Hear No See No Speak No



Nah nah nah nah nah nah nah...

Hear no, see no, speak no
Hear no, see no, speak no
Hear no, see no, speak no
Hear no, see no, speak no

Nah nah nah nah nah nah nah...

Playing feed the donkey like a rampant little monkey
Seeking a round of applause, spending your day on all fours
I'm sending no semaphores with my metaphors
You're moving and grinding on my killing floor

Hear no, see no, speak no
Hear no, see no, speak no
Hear no, see no, speak no
Hear no, see no, speak no
Hear no, see no, speak no
Hear no, see no, speak no

Hear no, see no, speak no
Hear no, see no, speak no


Lyrics by:
Brown / McCracken / Sayfritz

Available on:
Music Of The Spheres (3.30)
F.E.A.R. (b-side) (5.24)

Details:
Offering his opinion on David Bowie in 1990, Ian Brown said that he liked parts of the 'Low' LP, but was otherwise dismissive of his vast body of work:

Ian is talking through his backside in both these extracts; if the Sixties belong to The Beatles, then the Seventies belong to Bowie. Betting without The Beatles, no artist in the entire history of popular music has had a run of albums of the calibre of Bowie from The Man Who Sold the World to Scary Monsters (and Super Creeps). Bowie's catalogue from '70 to '77, an odyssey of musical genres, for my money, is the absolute high water mark for any artist in popular music.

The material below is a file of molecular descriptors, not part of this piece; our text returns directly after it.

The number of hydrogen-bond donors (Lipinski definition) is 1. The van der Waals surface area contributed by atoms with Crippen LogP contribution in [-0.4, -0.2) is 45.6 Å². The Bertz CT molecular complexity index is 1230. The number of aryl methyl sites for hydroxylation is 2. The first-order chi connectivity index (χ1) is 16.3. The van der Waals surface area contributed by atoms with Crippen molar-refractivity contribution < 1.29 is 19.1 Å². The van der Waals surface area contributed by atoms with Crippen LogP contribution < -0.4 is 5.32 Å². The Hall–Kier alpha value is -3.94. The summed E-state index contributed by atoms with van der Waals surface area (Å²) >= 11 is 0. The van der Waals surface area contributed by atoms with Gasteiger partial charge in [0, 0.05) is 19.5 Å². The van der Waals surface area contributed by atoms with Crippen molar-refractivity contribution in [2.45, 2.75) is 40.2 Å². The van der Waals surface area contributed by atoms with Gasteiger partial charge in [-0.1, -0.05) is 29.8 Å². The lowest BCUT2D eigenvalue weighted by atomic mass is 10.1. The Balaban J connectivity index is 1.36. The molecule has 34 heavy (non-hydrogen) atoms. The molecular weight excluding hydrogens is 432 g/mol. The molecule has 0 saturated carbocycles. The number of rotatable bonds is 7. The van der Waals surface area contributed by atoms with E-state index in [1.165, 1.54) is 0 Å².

The electronic ambience of 'Subterraneans', from the second side of 'Low', is a distinct influence on this Ian Brown track. Contrary to the suggestion of Craig Gunner, I would argue that the muse of a man who had recently released '1. Outside', 'Earthling' and 'Hours...' was hardly withering. Ian sometimes boasts about how he is one of a limited number of artists to have broken through in 1989, yet still hold appeal to a younger audience some twenty years later; David Bowie broke through in 1969 and is still very much a relevant artist at the time of writing. Bowie 'had it' for the duration of an entire decade, whereas Brown's former band could only lay claim to a two-year spell in this regard.* Speaking of figures in music who turned out to be businessmen, I don't recall ever seeing David Bowie's gear being flogged on Mary Queen of Shops.

 

Top left: 'Low' (1977) by David Bowie. Widely regarded as one of his most influential releases, Low was the first of the 'Berlin Trilogy', a series of collaborations with Brian Eno. The experimental, avant-garde style would be further explored on '"Heroes"' and 'Lodger'. With Music Of The Spheres, Ian Brown's solo work begins to take on a more ethereal quality. In an interview with Channelbee.com in 2009, Ian cited 'Koyaanisqatsi' (1982, bottom), featuring a score by Philip Glass (top right), as a favourite film.

Squire is now on Brown's killing floor, and here, Brown is playing the long game with Squire - softly, softly catchee monkey. The adage, 'See No Hear No Speak No Evil', was co-opted by Squire into a Stone Roses photoshoot.

* Touring the same set in 2017 as 1990; now, there be an act who lost sight of their creative muse.


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